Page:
“There are a number of studies that suggest kids actually do need some unstructured time,” says Dr. Huszti. Kids need moments when they can use their imagination, daydream and even goof off a little bit, she says. And no, this doesn’t mean parents should allow kids to play video games all day. Instead, try other unstructured-time activities:
- Going outside to play
- Playing a board game
“Kids need some family time,” says Dr. Huszti. “If we find ourselves being overscheduled, we really don’t have that time to bond as a family and develop a strong foundation. Look at what’s important to your family, such as dinners or bedtime reading and carve out time for that,” she says. Make room for family activities at least once per week. Here are some family-fun ideas:
- Start a family book club
- Replace organized team sports with family sports
WRITE IT DOWN
To get a handle on how to balance your child’s social and academic calendars, sit down as a family and create a schedule. “If you look at the schedule and realize we’re really cutting into homework time, or there’s no unstructured or family time, you may be doing too much,” says Dr. Huszti. To keep a good pace, have your child pick two activities per week that they really want to do, and you pick two. If something else comes up, take one away.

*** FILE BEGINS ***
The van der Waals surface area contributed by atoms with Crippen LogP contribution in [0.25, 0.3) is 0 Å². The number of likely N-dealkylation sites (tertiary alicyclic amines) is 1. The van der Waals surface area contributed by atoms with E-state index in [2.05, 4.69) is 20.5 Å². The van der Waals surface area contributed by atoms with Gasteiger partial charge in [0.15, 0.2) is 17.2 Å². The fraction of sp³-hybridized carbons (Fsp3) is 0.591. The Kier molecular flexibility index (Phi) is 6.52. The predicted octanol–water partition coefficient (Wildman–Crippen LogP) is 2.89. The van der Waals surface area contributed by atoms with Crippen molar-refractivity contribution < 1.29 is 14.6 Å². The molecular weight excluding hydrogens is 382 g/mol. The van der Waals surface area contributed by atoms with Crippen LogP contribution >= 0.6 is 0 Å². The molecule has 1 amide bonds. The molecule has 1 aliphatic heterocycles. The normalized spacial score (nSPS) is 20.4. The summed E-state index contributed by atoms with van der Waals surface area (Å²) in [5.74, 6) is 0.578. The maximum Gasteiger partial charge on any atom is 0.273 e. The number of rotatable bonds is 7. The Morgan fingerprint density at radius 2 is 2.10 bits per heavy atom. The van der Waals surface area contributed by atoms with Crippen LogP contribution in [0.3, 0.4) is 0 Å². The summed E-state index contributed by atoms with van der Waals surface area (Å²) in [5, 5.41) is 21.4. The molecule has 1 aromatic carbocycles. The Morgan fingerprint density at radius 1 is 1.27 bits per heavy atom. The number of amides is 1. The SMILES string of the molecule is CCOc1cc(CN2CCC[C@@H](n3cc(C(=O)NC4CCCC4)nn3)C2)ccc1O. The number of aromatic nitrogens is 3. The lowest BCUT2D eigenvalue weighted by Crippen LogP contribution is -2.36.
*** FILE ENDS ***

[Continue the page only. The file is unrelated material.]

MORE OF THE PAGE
What Else Can You Do To Trim Your Child’s Schedule?
Approach the schedule with a “moderation” mentality. If you notice a decline in your child’s grades, or an increase in irritability or sickness, try taking them out of some activities and see what happens, says Dr. Huszti.
- The percent of kids who wish they had more free time: 61%
- Number of hours of unstructured time recommended per week: 2
- The percentage of kids who said they felt too busy all the time: 24%
DR. HEATHER HUSZTI
Dr. Huszti is a licensed psychologist and has been with CHOC since 2002. She is a member of the American Psychological Association and the Society of Pediatric Psychology. Dr. Huszti served her internship and post-doctorate fellowship at the University of Oklahoma Health Sciences Center.
Dr. Huszti’s philosophy of care: “I want to help kids and families function as optimally as possible. I believe that involves working with the whole family.”
University of California, Irvine (B.A., Psychology)
Texas Tech University (Ph.D., Clinical Psychology)
University of Oklahoma Health Sciences Center (internship and fellowship)
This article was featured in the Orange County Register on September 23, 2013 and was written by Shaleek Wilson.